A Passionate Process

Avent VIII’s California Brut is an elegantly sparkling wine with aromatic effervescence. We get there with a luxurious blend of Chardonnay, Pinot Noir, and Pinot Gris to bring you a vibrant sparkling wine. Our Brut making process is covered below:

Step 1: First Fermentation

We start by making a still wine. Depending on where in the world this wine is being made, different grapes may be used. In Champagne, the most popular grapes are Pinot Noir, Chardonnay and Pinot Meunier. Bottles labeled blanc de blancs are made from white grapes, and bottles labeled blanc de noirs are made from red grapes. Whatever the particular producer uses, they press the grapes and start the first fermentation as they would any still wine.

Step 2: Blending

Once the still wine is ready to go, we carefully blend the wine to produce their unique house style. In the best years, we may produce a vintage-dated bottle using only grapes from that year. More often, they produce non-vintage wines that are carefully blended to produce a wine that is consistent with their unique style. Although a more appropriate term would be a multi-vintage wine, because wine from many different vintages are blended together to produce the desired wine.

Step 3: Second Fermentation

The secondary fermentation is the key step to the wine getting its bubbles. The wines are bottled, and a mixture of wine, sugar and yeast is added to each bottle, and a crown cap is put on the bottle. The bottles are then stored horizontally and the second fermentation begins when the yeast slowly converts the sugar to alcohol and carbon dioxide. Since the bottle is capped, the carbon dioxide has nowhere to go and stays in the bottle in the form of bubbles.

Step 4: Lees Aging

A byproduct of this secondary fermentation is spent yeast cells, called lees, and the wine will now age on the lees for some time before they get removed from the bottle. Champagne itself has strict production rules and all producers must age their bottles on the lees a minimum of 15 months for non-vintage wines and 3 years for vintage-dated bottles. In wine producing regions without such strict rules, the amount of time the wine is in contact with the lees can vary widely. However, producers will always want some time spent on the lees since it is what gives wine made in this method its characteristic yeasty, or bread dough aromas and flavors and adds complexity to the wine.

Step 5: Riddling

After the determined length of aging, producers need to remove the lees by going through a process called riddling. Bottles are placed on special racks at a 45o angle, and every few days the bottles are turned and given a small shake to move the spent yeast cells and sediment down toward the neck of the bottle. The angle of the racks is gradually increased during this process and eventually the bottles are vertical and the neck of the bottle contains all the yeast ready to be removed.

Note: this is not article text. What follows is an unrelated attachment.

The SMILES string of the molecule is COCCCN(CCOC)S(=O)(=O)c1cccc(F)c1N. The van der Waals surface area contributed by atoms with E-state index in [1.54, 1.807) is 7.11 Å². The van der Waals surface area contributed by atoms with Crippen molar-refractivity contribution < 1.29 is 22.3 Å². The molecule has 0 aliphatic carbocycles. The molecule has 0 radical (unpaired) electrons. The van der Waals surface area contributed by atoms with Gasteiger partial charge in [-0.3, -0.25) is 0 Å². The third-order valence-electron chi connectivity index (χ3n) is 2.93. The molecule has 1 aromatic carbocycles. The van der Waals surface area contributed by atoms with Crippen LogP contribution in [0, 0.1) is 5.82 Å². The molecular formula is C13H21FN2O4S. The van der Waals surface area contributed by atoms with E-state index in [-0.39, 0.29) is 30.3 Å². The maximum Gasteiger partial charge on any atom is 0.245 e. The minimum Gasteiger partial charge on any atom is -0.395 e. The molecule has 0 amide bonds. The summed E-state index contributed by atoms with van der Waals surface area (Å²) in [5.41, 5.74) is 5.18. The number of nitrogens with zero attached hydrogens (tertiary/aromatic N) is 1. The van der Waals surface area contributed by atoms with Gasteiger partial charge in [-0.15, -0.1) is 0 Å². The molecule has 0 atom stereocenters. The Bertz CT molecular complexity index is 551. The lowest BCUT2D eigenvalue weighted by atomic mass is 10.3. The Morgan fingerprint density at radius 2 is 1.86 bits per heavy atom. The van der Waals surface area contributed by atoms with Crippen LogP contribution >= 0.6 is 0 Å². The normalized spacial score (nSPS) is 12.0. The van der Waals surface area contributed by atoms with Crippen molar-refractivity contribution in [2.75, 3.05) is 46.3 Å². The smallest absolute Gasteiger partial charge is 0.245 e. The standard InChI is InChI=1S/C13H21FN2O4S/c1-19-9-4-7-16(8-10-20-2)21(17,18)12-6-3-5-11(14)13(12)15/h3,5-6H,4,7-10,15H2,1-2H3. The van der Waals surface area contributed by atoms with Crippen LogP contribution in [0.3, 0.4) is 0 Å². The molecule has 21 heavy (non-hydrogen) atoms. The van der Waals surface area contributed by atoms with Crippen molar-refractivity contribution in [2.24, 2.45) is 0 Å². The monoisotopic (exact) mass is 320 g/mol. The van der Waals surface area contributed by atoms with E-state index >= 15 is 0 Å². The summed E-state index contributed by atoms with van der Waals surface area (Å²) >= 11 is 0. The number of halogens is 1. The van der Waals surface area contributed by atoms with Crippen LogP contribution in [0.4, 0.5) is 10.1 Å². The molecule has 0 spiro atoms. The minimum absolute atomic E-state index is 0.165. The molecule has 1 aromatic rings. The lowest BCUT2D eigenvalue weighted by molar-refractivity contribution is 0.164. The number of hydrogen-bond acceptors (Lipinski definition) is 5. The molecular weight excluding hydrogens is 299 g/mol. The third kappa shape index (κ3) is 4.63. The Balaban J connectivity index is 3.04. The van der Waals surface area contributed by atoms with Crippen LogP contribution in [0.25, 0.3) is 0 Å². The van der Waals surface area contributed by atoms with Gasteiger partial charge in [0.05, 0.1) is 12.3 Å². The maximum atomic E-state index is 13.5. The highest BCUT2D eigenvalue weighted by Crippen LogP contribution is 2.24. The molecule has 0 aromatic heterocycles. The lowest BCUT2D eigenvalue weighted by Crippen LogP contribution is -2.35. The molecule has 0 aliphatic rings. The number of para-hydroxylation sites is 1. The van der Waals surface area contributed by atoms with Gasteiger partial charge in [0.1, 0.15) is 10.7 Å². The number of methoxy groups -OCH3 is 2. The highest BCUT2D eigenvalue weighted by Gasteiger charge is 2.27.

Step 6: Disgorgement

Through a process called disgorgement, the spent yeast cells are removed from the bottle. The neck of each bottle is gently dipped into a freezing solution, causing the yeast cells to freeze together. The crown cap is then released from the bottle and the internal pressure expels the frozen sediment, along with a small amount of wine. Some Champagne houses label their wines with a disgorgement date so consumers know how long the bottle has rested on its lees.

Step 7: Dosage

The small amount of wine lost through disgorgement is then replaced with a dosage, or a small amount of still wine with a particular level of sweetness. The amount of sweetness in that still wine determines the overall sweetness of the wine and will dictate how it will be labeled for the consumer, such as with the terms Extra Brut (less sweet), Brut (dry), Sec (slightly sweet) or Demi Sec (frankly sweet).

Step 8: Corking

With the dosage added, the final cork can now be inserted into the bottle and covered with a wire cage to help the cork stay in the bottle despite the pressure inside the bottle from the bubbles. Bottled for consumption, the Champagne will now rest for either a few weeks or several years, depending on the winery and style desired.

The result:

Delicate bubbles playfully effervesce while crisp minerally aromas lift out of the glass. Lush, rich fruit is the highlight on the entry of this delicious mouth-filling sparkler. As the satisfyingly soft wine fills your mouth with round flavors of ripe fruit, a subtle crisp acidity cleans the palate leading to a balanced overall impression. Citrus lingers on a lengthy finish and the long aftertaste leaves the taster wanting more. Perfectly poised between crisp and plush, this is an instant crowd pleaser.

Many people wonder why Champagne and sparkling wine is considered more special than other varietals, and the answer is partly because of the additional steps required to produce the wine and the unique flavors that come from this process. There’s something utterly beautiful when you see the little bubbles floating up in your glass. Cheers!